From then on, it was butterfly by butterfly. Jim Goodnow, a 68 year-old Texan, who has not been home in over two years because of his commitment to driving the 40 foot Yellow Rose Peace Bus (http://www.theyellowrosepeacebus.com) around the country, going wherever he is needed. He told me he'd covered 29 states and approximately 35,000 miles in that time! Bill McPherson from Washington state, who was in town for this Saturday's antiwr march and carried a huge handmade sign on which was written, "Defend Our Constitution--2008 Is Too Late--Impeach Now!" Anne and David Bollen from Goulburn, Australia, who stopped to voice their support of the messages on our signs and even posed in a group portrait while holding my sign. Engy Tawfeik, who is on the faculty of economics and political science at Cairo University in Egypt. Jim Goodnow remembered seeing her with her students at General Petraeus's speech before Congress on Monday, the speech in which he said the "troop surge" in Iraq had been successful. Successful??? Camp Casey's Poet Laureate Rick Burnley who recited several of his excellent political poems to Bill McPherson and me on the street corner. And finally, the Monarch butterfly who is pictured above. I met this butterfly in the tiny jewel of a park where I took my breaks and finished my day.

But there were other unnamed butterflies fluttering around me all day long, and these were the countless passersby--many of them staffers for Congresspersons inside these halls of power--who expressed their support for my message in words and gestures. Yes, it was a VERY good day! And now it's time to get out there again...

Wednesday, September 12, 2007

Patricia's Vigil--Continued 

Here is the latest of Patricia's journal entries describing her Washington vigil. To see earlier entries, go to her photo-a-day gallery and scroll backwards. And for her additional pictures, go to her Photos from My Iranian Vigil for Peace gallery.

I talked with Patricia this morning by phone. She sounds in excellent spirits. This woman is indomitable.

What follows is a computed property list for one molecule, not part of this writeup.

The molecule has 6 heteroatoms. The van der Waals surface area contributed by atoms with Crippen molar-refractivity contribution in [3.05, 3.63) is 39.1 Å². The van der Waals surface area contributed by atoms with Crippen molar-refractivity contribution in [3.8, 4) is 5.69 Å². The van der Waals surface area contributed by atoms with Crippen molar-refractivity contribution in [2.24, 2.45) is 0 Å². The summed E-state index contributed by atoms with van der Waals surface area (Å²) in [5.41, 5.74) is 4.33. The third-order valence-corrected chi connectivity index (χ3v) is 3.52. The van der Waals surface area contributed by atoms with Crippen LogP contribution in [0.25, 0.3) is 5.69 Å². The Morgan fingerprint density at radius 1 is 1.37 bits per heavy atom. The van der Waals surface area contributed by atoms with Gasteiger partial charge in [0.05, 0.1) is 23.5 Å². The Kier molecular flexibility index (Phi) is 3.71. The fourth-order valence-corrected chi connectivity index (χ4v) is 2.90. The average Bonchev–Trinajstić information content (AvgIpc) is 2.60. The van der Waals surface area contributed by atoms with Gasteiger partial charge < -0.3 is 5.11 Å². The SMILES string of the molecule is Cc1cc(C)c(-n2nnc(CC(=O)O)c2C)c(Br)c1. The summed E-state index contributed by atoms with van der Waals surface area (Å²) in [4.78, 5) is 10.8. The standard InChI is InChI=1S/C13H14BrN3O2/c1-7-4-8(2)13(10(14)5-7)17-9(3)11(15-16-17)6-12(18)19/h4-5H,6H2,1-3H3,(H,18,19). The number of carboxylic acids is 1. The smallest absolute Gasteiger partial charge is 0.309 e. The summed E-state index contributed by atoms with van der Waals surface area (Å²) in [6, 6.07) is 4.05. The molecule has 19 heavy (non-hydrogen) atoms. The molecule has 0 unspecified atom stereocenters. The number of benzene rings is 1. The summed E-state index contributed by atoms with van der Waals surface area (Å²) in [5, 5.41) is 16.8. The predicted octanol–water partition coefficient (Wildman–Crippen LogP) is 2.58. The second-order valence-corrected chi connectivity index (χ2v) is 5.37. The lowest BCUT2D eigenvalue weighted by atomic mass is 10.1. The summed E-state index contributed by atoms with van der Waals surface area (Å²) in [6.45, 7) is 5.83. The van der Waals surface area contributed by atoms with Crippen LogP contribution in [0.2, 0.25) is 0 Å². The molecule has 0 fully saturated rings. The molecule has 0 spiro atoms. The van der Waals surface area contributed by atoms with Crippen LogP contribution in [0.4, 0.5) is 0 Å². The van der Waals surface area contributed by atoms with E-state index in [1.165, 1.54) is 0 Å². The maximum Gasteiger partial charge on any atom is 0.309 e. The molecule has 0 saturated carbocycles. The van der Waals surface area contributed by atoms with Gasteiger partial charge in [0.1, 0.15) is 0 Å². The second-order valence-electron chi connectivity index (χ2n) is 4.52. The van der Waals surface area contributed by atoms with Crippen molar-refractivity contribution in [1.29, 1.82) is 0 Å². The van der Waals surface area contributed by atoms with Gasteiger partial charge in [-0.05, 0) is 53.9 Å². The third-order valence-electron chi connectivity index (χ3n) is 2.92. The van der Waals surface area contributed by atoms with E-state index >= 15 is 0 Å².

We are not alone

Today was the day I learned that we are not alone in our commitment to finding a nonviolent solution to our country's concerns about Iran. Not only did I find my old activist buddy, Jay, in front of the Capitol mounting his own vigil and entering his second day of a hunger strike, but our signs were worded almost exactly the same! I'd known Jay during my solitary vigil for Lebanon in July and August 2006. At that time he was in the middle of a hunger strike for Darfur. Jay always offered me support and a smiling face during those brutally hot 18 days I spent in front of the White House entering into nonviolent dialogue about the Israel/Lebanon war with persons from around the world. And here we are again, this time vigiling for the very same purpose!

As if meeting Jay weren't enough of a boost, Jan Pendlebury of Peace Action of New Hampshire and the NH chapter of the National Environmental Trust stopped to thank me for mounting this vigil and ended up standing with me and even holding my sign at two different times during the afternoon. It was great to have a sister at my side, especially since today's weather was not too conducive for outdoor vigils. It rained off and on--mostly on--all day. I was grateful for every bit of raingear I had with me, including my plastic poncho, a black plastic bag to cover my scooter's control panel and basket--where my camera was housed--and an umbrella. But I've learned that mounting a vigil under difficult weather conditions can touch people more than if you do it on a lovely day. Your commitment is out there for all to see.